Shakespeare’s Avon, Act 7: Holy Trinity Church

Holy Trinity Church from across the Avon

Anyone visiting Stratford interested in places associated with Shakespeare will be aware that the parish church where he worshipped is a good 15 minutes walk from Shakespeare’s Birthplace. Why is Stratford’s church on the outskirts of the town, and on the banks of the river, rather than in the town centre?

Stratford’s history goes back to at least the seventh century, when there was a monastic settlement here. It’s thought that the church stands on the same ground as this original settlement. From the churchyard, near the river, you can see why this was a good site, as it stands several metres above the river. When the river floods, as it still does, the recreation ground opposite, and much of the town near to the bridge, are submerged.

In medieval times the Bishop of Worcester saw the town’s commercial possibilities and secured a grant for weekly markets and fairs as well as planning the town’s development on a grid pattern which still exists today. This new commercial centre expanded towards the river crossing or ford, which was eventually made passable in all weathers by the construction of the Clopton Bridge. The street named Old Town, which leads down to the Church, already had that name in the 1300s.

The church itself and its history are well documented. Harvey Bloom, the then vicar, published Shakespeare’s Church in 1902 and in 2010 a new beautifully illustrated book with the same title was published.

Holy Trinity Church is the building which has the strongest links with Shakespeare. He was baptised, worshipped and buried here, and although both the interior and exterior have changed, it’s still recognizable.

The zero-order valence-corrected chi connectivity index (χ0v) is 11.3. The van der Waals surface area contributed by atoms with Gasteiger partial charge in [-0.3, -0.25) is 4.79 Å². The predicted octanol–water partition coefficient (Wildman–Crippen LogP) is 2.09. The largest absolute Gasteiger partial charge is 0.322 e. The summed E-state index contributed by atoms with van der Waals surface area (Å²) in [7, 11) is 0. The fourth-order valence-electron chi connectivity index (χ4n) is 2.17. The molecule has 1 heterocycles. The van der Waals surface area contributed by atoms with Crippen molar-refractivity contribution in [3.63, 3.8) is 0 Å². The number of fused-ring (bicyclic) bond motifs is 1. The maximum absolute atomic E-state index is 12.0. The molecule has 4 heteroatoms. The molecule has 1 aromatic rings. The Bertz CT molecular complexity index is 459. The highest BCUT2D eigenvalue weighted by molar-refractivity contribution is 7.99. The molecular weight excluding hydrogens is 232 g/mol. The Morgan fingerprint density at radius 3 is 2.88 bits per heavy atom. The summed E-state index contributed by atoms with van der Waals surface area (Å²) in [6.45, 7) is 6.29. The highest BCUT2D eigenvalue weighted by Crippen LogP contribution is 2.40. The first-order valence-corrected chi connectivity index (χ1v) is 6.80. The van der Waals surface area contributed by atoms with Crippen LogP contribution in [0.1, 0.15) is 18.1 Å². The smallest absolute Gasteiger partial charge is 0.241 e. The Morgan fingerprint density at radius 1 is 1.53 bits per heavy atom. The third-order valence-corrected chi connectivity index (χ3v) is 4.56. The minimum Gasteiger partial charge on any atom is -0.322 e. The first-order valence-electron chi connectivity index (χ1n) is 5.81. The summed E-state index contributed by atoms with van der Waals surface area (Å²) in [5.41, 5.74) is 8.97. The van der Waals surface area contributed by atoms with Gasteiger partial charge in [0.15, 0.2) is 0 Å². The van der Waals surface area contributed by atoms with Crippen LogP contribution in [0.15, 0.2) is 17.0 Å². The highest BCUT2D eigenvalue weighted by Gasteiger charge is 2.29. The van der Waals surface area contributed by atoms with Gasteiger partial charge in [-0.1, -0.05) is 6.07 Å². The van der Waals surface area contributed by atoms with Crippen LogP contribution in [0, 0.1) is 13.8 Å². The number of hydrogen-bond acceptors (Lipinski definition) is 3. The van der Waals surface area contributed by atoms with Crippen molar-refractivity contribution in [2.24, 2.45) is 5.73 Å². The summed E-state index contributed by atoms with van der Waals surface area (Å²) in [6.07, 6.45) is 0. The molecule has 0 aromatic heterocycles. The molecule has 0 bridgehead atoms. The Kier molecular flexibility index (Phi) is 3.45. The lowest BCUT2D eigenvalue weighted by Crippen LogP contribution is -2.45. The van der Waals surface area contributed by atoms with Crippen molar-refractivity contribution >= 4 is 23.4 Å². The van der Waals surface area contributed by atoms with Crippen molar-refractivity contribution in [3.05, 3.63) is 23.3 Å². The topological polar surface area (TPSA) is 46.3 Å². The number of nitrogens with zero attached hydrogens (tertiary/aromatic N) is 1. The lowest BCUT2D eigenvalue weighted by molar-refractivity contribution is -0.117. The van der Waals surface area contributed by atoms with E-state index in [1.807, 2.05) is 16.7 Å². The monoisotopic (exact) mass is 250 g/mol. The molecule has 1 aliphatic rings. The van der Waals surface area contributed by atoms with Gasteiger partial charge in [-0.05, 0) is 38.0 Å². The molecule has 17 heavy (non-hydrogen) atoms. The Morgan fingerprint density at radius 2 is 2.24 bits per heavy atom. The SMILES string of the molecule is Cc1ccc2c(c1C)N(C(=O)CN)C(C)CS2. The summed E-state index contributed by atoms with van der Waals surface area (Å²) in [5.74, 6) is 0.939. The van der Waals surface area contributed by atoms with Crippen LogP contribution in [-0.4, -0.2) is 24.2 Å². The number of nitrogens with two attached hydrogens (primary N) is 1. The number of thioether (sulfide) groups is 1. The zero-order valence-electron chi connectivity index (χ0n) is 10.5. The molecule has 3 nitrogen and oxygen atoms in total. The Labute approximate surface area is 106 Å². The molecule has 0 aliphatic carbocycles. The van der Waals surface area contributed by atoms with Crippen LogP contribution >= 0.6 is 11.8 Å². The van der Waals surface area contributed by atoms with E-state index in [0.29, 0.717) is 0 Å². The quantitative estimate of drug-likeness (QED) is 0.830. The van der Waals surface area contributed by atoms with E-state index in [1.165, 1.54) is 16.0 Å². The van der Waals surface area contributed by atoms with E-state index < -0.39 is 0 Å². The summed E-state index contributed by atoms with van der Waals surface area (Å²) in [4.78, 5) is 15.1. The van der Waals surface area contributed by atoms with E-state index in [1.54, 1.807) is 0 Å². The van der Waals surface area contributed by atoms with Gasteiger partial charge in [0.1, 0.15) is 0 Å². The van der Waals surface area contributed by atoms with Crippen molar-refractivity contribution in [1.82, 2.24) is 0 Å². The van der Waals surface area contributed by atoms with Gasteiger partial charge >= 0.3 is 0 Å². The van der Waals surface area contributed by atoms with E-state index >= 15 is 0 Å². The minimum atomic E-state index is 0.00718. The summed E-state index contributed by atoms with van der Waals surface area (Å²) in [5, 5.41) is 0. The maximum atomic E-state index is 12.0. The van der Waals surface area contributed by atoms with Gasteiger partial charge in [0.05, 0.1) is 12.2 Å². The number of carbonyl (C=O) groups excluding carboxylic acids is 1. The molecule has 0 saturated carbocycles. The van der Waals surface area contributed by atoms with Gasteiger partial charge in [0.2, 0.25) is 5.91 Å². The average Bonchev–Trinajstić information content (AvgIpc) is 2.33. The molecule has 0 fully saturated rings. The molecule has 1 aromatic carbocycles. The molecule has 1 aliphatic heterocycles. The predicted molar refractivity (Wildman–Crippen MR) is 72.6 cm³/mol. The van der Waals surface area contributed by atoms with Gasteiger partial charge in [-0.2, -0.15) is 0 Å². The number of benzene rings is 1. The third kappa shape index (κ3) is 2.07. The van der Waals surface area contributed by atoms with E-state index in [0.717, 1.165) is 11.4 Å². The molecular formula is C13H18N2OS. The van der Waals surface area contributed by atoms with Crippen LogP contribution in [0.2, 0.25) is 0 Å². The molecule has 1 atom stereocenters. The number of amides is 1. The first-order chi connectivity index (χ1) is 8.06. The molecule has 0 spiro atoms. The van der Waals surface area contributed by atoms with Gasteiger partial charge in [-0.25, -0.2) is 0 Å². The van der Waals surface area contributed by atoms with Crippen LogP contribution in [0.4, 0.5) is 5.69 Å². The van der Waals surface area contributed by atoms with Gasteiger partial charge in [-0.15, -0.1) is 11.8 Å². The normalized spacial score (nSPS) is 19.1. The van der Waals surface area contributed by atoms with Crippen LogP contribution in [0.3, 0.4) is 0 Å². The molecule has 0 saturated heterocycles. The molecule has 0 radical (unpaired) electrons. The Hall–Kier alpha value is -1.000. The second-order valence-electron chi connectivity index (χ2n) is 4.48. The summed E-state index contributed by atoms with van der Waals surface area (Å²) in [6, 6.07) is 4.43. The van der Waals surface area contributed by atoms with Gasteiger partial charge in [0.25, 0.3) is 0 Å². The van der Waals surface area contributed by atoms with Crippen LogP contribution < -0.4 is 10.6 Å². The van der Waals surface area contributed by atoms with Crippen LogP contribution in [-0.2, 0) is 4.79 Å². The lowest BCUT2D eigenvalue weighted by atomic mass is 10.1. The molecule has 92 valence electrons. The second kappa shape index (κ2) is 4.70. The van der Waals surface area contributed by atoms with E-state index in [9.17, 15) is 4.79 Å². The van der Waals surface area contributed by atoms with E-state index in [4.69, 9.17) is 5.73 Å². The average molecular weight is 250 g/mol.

Shakespeare’s grave is within the chancel, only yards from the river itself. The graveyard surrounds the church, but none of them are from Shakespeare’s time due to the custom of re-using graves. Shakespeare’s knowledge of this practice is evident in the scene in which Hamlet meets two gravediggers who are digging up an old grave (Yorick’s) in order to re-use it for the recently drowned Ophelia.

Hamlet: How long will a man lie i’th’earth ere he rot? ….

Gravedigger: ‘a will last you some eight year or nine year. A tanner will last you nine year.

Hamlet: Why he more than another?

Gravedigger: Why sir, his hide is so tann’d with his trade that ‘a will keep out water a great while, and your water is a sore decayer of your whoreson dead body.

In A Midsummer Night’s Dream Shakespeare taps into the popular fear of graveyards at night:

Now it is the time of night

That the graves, all gaping wide,

Every one lets forth his sprite,

In the church-way paths to glide

And in The Tempest Prospero’s magical powers include raising the dead:

Graves at my command

Have wak’d their sleepers, op’d, and let ‘em forth

The exacavated bones were stored in the charnel house, next to the chancel where Shakespeare’s grave and monument are situated, again close to the river. Shakespeare’s own son who died aged 11 was buried in the graveyard. No wonder there is a curse on Shakespeare’s grave to deter anyone from disturbing his grave.

The accident of history which has positioned Shakespeare’s church close to farmland and the Avon itself ensures that it, like the man himself, will always be associated with the River Avon and the countryside of this part of England.

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